Other than that, there isn’t anything out of the ordinary fee-wise. Naturally, there are no foreign transaction fees with this travel card. And since it isn’t a traditional card, there isn’t an ongoing APR since you’ll need to pay off your balance every billing cycle. However, there is a 15.99 percent to 22.99 percent variable ongoing APR if you need to carry a balance with the Pay Over Time feature.

First-year value vs. ongoing value

The American Express Gold Card more than makes up for its annual fee in both its first year and on an ongoing basis. Generous offers from American Express add plenty of value with dining credits, Uber Cash and hotel experience credits. These three perks continue to serve up value after the first year and can cover up to $240 of the $250 annual fee. That means you’ll only need to spend moderately to make up the remainder of the annual fee, even if you only utilize one or two of those perks.

Still, the card’s ongoing rewards potential makes it easy to more than offset the annual fee. The average spender* will earn about $417 in yearly rewards value, but it only takes spending at least $521 across your 4X categories to break even on the annual fee if you redeem your points toward Amex air travel.

Your first year with the Amex Gold is no doubt where you’ll see the most value because of its generous welcome offer—an up to $600 value through the issuer—and essentially double the ongoing value of the card.

The American Express Gold provides great value both long-term and upfront for a premium rewards card, proving itself as one of the best cards for dining. However, its potential value from a travel rewards perspective lands the Amex Gold a notch below other high-caliber travel cards. This is natural, though, since its annual fee is half that of its closest $500-tier competitors and its features are geared more toward everyday expenses.

Benefits and Costs First-year value Ongoing value (no welcome offers)
Yearly rewards* +$417 +$417
Welcome offers +$600 value (60,000 bonus points after spending $4,000 on purchases in the first six months)
Perks (of monetary value)
  • +$120 (Uber Cash provided as $10 monthly credits that expire at the end of the month)
  • +$120 (Dining credits per year on eligible purchases)
  • +$100 (Experience credits with The Hotel Collection offer when you book two consecutive nights or more through the Amex Travel Portal)
  • +$120 (Uber Cash provided as $10 monthly credits that expire at the end of the month)
  • +$120 (Dining credits per year on eligible purchases)
  • +$100 (Experience credits with The Hotel Collection offer when you book two consecutive nights or more through the Amex Travel Portal)
Annual fee -$250 -$250
Total value $1,107 $507

*Based on our formula used to calculate each card’s average rewards rates and average ongoing rewards value, using Bureau of Labor Statistics spending data and an assumed $15,900 yearly spend over three years ($1,325 per month).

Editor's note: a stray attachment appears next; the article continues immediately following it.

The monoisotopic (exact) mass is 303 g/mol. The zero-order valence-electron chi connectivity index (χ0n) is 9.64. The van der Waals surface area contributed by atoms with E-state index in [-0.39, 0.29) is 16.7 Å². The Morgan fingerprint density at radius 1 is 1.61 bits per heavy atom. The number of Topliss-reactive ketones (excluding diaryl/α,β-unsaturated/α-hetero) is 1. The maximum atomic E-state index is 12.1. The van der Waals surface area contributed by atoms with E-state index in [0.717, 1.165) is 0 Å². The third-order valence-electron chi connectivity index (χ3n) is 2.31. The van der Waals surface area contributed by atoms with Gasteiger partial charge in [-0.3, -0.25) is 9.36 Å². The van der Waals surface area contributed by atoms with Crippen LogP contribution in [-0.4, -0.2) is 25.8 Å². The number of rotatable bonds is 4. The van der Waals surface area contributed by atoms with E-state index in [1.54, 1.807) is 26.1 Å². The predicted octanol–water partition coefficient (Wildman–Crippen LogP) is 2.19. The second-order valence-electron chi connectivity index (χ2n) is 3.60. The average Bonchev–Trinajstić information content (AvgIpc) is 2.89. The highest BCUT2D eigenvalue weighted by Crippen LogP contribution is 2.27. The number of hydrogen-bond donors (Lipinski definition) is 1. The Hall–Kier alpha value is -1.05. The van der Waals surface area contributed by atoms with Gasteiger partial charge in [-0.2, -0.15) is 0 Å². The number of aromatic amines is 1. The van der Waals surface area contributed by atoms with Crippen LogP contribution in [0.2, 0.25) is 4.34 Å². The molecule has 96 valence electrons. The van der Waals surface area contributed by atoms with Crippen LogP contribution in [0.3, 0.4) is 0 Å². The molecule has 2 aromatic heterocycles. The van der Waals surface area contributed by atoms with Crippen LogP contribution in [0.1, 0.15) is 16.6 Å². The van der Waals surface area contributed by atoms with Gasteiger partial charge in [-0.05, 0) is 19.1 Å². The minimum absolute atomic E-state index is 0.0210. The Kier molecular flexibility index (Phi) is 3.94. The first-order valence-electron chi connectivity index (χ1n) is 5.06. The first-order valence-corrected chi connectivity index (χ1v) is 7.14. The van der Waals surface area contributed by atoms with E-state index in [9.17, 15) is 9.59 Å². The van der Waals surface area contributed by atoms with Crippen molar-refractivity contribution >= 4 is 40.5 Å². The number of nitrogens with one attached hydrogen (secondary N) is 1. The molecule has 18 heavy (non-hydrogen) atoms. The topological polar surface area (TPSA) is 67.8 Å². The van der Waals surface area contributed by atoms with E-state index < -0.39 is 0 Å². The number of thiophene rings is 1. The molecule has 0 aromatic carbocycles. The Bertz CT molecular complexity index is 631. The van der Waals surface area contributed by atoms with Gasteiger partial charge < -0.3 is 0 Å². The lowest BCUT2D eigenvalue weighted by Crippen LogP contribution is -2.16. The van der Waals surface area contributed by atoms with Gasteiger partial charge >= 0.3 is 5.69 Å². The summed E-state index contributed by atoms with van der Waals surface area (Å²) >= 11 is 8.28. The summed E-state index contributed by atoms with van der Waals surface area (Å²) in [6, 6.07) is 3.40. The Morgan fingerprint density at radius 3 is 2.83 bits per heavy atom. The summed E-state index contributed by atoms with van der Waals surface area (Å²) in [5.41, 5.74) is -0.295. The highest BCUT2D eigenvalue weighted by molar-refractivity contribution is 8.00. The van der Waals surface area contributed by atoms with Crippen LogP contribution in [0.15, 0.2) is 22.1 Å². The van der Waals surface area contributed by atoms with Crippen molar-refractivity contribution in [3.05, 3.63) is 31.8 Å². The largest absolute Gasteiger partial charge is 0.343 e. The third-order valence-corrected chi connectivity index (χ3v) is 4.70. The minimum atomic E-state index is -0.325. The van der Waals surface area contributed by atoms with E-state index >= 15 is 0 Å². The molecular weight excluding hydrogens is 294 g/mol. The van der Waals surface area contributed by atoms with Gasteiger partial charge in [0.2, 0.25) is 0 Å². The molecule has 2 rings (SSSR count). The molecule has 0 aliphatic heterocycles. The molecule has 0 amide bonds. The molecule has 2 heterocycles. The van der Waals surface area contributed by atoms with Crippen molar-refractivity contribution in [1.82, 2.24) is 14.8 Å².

Bankrate staff experience

According to Emily Sherman, Bankrate Senior Editor and credit card product news team expert, the American Express Gold is well worth the annual fee:

The American Express Gold Card is by far my favorite rewards credit card. Not only does it reward me handsomely in categories I spend the most (restaurants and U.S. supermarkets, primarily), but it is packed with credits that easily make up for its $250 annual fee. I use my $10 in Uber Eats credits every month typically within a few days of it being added, and the $10 dining credit can go toward Grubhub for even more deliveries. These two credits alone make up for all but $10 of the card’s fee.

I just signed up for the card late last year, so I’m also still sitting on quite a few Membership Rewards points from my introductory bonus of 60,000 after spending $4,000 in my first six months. I’m excited to search for valuable redemption opportunities among Amex’s many travel partners.

— Emily Sherman,Bankrate Senior Editor

How the American Express Gold Card compares to other travel cards

The Amex Gold is perhaps the best all-rounder of the American Express premium travel cards, considering its travel credits and upgraded rewards on everyday categories. Its $250 yearly pricing makes the Amex Gold card a fantastic pick if you need a middle-ground between the $99 annual fee-level premium cards and elite cards in the $450+ annual fee range, but there are other options if it doesn’t line up with your spending.

American Express Gold vs. The Platinum Card® from American Express

The American Express Platinum card could be a better choice if its luxury benefits and top-tier 5X points on eligible travel and hotels would be more lucrative for you. Whether or not the $695 annual fee on the Platinum card is worth it will depend on your spending habits and how many of its features you plan to use, but there are plenty of added perks to help neutralize some of the required spending for you.

The American Express Gold and Platinum naturally earn the same type of rewards and can be redeemed similarly, but the Amex Platinum’s rewards are weighted heavily toward airfare and hotel travel purchases while the Amex Gold caters toward dining and U.S. supermarket spending. Considering that the Amex Gold also earns 3X points on airfare and offers several dining credits, the Gold is a much better choice for the cost if you value rewards spending on food over premier travel benefits.